Today, 18 September 2017, a global coalition of civil society organisations, led by European Digital Rights (EDRi) and including Digital Rights Watch, submitted to the Council of Europe its comments on how protect human rights when developing new rules on cross-border access to electronic evidence (“e-evidence”). The Council of Europe is currently preparing an additional protocol to the Cybercrime Convention.
E-evidence refers to digital or electronic evidence, such as contents of social media, emails, messaging services or data held in the cloud – access to which is often required in criminal investigations. Since in the digital environment the geographical borders are often blurred, investigations require cross-border cooperation between multiple public authorities and between public authorities and the private sector.
The new optional protocol aims to address three areas of activity:
- the direct gathering of electronic evidence online by law enforcement agencies in one State, from ICT infrastructure and devices in another State;
- closer cooperation between designated bodies in different states in relation to cross-border investigations and transnational collecting of evidence;
- the direct requesting and obtaining of possibly highly sensitive personal information by law enforcement agencies in one State from private sector companies in another State, without the knowledge or consent of the latter country, bypassing its laws and potentially violating its sovereignty.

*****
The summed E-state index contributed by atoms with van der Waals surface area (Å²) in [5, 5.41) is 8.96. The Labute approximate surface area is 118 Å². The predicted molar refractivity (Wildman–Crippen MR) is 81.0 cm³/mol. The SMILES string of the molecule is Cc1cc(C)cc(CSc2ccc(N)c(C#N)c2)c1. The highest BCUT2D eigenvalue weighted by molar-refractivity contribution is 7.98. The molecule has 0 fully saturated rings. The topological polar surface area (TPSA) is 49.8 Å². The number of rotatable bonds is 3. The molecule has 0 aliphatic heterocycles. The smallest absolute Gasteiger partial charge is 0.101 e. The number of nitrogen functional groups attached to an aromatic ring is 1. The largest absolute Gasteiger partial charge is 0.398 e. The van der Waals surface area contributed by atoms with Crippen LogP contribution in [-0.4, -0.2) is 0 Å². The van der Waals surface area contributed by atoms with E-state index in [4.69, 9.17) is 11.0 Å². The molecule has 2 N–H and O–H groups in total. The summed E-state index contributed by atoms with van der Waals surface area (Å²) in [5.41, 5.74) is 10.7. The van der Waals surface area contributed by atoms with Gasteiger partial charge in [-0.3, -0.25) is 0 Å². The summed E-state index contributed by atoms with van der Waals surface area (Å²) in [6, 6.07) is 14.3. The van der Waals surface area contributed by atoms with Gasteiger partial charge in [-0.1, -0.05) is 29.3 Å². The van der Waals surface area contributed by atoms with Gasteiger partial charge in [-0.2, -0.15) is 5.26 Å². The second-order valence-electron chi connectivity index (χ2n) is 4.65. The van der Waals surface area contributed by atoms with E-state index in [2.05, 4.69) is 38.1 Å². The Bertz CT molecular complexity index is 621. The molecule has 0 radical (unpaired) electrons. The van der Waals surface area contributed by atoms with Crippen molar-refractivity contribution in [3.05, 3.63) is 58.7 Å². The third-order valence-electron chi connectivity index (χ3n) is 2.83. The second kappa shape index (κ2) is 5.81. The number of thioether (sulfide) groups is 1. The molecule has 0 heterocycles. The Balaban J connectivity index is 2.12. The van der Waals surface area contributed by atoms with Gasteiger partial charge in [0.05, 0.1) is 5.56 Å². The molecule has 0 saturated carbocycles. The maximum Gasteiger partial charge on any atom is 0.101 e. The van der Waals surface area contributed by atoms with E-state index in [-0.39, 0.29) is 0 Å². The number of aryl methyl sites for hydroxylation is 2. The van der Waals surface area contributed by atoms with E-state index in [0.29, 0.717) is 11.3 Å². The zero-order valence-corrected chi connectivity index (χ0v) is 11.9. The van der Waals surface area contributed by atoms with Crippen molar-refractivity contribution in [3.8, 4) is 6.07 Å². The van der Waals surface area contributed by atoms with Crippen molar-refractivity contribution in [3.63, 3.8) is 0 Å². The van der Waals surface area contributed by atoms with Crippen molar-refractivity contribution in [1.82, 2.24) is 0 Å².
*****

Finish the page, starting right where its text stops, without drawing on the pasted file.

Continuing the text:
A group of 14 civil society organisations from around the world submitted comments and suggestions on the Terms of Reference for drafting a Second Protocol to the Cybercrime to the Council of Europe, with an aim to make sure that human rights are fully respected in the preparation of the new protocol. The global submission emphasises the importance of an inclusive, open and transparent drafting process, and includes key principles that will serve to guide the work of the Drafting group and allow for civil society to engage constructively in the coming two and a half years.
It is vital that the new protocol, if adopted, include and respect three basic principles:
- Enforcement of jurisdiction by a State or State agency on the territory of another State cannot happen without the knowledge and agreement of the targeted State.
- State-parties must comply with human rights principles and requirements, including under any powers granted or envisaged in or under the Cybercrime Convention and the proposed additional protocol.
- Unjustified forced data localisation should be banned. Data transfers between jurisdictions should not occur in the absence of clear data protection standards.
EDRi handed the comments over to Mr. Alexander Seger, the Executive Secretary of the Cybercrime Convention Committee of the Council of Europe.
“Over the next two and a half years, the work on the new protocol needs to incorporate the civil society principles presented today”, said Joe McNamee, Executive Director of European Digital Rights.
“Global civil society is engaging in this process to ensure that any harmonisation in this crucial policy area is up to the highest human rights standards, in line with the ethos of the Council of Europe”, he added.
Alexander Seger, the Council of Europe’s anti-cybercrime coordinator, has welcomed the joint submission.